Panos Bitsios, University of Crete, Heraklion, Greece
Manolis Kogevinas, CIBER of Epidemiology and Public Health, Barcelona, Spain
Kristel Oha, North Estonia Medical Centre, Tallinn, Estonia
Tiina Freimann, Tartu University Hospital, Tartu, Estonia
Ali Sadeghian, Klinikum Leverkusen, Leverkusen, Germany
Roshini J. Peiris-John, University of Sri Jayewardenepura, Gangodawila, Nugegoda, Sri Lanka
Nalini Sathiakumar, University of Alabama at Birmingham, Birmingham, Alabama, United States of America
A. Rajitha Wickremasinghe, University of Kalaniya, Kelaniya, Sri Lanka
Noriko Yoshimura, University of Tokyo, Tokyo, Japan
Helen L. Kelsall, Monash University, Melbourne, Victoria, Australia
Victor C. W. Hoe, University of Malaya, Kuala Lumpur, Malaysia
Donna M. Urquhart, Monash University, Melbourne, Victoria, Australia
Sarah Derrett, University of Otago, Dunedin, New Zealand
David McBride, University of Otago, Dunedin, New Zealand
Peter Herbison, University of Otago, Dunedin, New Zealand
Andrew Gray, University of Otago, Dunedin, New Zealand
Eduardo J. Salazar Vega, AkzoNobel, Houston, Texas, United States of America

Document Type

Article

Department

Community Health Sciences

Abstract

Somatising tendency, defined as a predisposition to worry about common somatic symptoms, is importantly associated with various aspects of health and health-related behaviour, including musculoskeletal pain and associated disability. To explore its epidemiological characteristics, and how it can be specified most efficiently, we analysed data from an international longitudinal study. A baseline questionnaire, which included questions from the Brief Symptom Inventory about seven common symptoms, was completed by 12,072 participants aged 20-59 from 46 occupational groups in 18 countries (response rate 70%). The seven symptoms were all mutually associated (odds ratios for pairwise associations 3.4 to 9.3), and each contributed to a measure of somatising tendency that exhibited an exposure-response relationship both with multi-site pain (prevalence rate ratios up to six), and also with sickness absence for non-musculoskeletal reasons. In most participants, the level of somatising tendency was little changed when reassessed after a mean interval of 14 months (75% having a change of 0 or 1 in their symptom count), although the specific symptoms reported at follow-up often differed from those at baseline. Somatising tendency was more common in women than men, especially at older ages, and varied markedly across the 46 occupational groups studied, with higher rates in South and Central America. It was weakly associated with smoking, but not with level of education. Our study supports the use of questions from the Brief Symptom Inventory as a method for measuring somatising tendency, and suggests that in adults of working age, it is a fairly stable trait.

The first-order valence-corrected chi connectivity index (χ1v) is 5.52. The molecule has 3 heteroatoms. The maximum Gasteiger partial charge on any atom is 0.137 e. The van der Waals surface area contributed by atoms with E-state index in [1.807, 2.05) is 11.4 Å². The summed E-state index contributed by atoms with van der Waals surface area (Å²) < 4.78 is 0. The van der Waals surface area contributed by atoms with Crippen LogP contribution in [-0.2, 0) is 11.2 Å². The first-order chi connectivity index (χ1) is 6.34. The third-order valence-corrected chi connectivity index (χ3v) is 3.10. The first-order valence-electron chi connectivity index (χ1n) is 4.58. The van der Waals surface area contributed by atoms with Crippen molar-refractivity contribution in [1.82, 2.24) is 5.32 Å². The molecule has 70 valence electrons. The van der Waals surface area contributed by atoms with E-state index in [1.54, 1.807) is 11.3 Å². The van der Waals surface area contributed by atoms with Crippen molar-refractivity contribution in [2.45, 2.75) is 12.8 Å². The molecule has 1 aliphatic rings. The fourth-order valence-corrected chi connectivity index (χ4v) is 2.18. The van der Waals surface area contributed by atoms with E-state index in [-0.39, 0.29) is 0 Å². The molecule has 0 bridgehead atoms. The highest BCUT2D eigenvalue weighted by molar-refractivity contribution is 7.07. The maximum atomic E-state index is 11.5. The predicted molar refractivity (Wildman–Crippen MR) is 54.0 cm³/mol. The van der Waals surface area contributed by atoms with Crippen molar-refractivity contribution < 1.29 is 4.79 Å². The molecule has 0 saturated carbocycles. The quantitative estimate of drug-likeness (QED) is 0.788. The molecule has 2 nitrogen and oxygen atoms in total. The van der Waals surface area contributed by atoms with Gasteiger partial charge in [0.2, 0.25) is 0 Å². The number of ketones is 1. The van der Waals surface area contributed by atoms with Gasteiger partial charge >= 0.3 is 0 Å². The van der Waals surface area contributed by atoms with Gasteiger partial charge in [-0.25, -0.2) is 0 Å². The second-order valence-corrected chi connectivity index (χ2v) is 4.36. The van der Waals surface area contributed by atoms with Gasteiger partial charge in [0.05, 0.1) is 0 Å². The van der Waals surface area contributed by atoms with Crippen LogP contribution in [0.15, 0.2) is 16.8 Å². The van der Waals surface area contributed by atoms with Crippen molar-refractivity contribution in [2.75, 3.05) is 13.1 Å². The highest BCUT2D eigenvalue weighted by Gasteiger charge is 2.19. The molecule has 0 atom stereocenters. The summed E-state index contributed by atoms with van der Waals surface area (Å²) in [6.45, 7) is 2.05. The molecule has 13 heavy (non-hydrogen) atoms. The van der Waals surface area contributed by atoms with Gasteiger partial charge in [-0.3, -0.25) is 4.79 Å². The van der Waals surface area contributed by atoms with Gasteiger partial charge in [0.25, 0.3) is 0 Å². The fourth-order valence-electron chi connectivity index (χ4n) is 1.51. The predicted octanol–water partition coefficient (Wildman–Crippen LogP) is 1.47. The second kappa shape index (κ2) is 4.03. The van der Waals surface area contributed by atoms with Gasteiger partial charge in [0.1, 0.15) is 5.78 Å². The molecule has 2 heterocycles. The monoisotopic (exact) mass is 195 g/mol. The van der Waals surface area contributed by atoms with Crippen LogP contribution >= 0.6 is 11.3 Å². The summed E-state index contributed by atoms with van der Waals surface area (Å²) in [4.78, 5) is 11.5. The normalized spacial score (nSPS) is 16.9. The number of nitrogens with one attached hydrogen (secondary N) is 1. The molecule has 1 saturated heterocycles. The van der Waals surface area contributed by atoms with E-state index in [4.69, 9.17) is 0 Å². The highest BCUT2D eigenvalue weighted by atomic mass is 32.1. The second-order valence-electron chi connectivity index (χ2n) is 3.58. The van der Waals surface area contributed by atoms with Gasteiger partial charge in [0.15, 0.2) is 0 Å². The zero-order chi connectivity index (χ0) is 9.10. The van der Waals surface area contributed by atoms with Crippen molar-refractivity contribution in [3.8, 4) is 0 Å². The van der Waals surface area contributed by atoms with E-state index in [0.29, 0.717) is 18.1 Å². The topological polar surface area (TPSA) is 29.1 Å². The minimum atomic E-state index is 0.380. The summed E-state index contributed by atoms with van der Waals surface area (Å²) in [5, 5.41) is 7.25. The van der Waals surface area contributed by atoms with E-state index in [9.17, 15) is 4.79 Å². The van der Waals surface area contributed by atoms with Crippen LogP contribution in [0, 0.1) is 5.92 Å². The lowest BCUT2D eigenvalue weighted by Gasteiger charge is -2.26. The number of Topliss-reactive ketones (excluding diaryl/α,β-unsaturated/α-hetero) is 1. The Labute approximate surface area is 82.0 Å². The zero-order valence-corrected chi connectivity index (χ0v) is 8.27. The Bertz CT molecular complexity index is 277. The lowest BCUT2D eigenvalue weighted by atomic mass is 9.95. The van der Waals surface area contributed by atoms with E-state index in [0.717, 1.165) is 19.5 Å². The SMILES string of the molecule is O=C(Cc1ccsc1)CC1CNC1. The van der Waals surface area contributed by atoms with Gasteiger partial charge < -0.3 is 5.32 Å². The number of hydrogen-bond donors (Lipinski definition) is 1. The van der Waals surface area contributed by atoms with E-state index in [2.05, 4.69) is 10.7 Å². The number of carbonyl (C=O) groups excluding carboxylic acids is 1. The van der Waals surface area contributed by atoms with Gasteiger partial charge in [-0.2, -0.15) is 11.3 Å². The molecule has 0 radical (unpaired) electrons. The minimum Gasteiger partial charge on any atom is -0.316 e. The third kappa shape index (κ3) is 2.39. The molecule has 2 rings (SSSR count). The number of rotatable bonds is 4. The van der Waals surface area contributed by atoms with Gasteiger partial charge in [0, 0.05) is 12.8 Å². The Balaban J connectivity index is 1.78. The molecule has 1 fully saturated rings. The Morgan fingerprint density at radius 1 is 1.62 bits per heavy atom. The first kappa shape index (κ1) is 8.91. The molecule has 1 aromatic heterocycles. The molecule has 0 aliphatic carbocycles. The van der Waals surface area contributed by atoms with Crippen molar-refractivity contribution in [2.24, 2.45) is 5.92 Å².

Publication

PLoS ONE

Creative Commons License

Creative Commons Attribution 4.0 License
This work is licensed under a Creative Commons Attribution 4.0 License.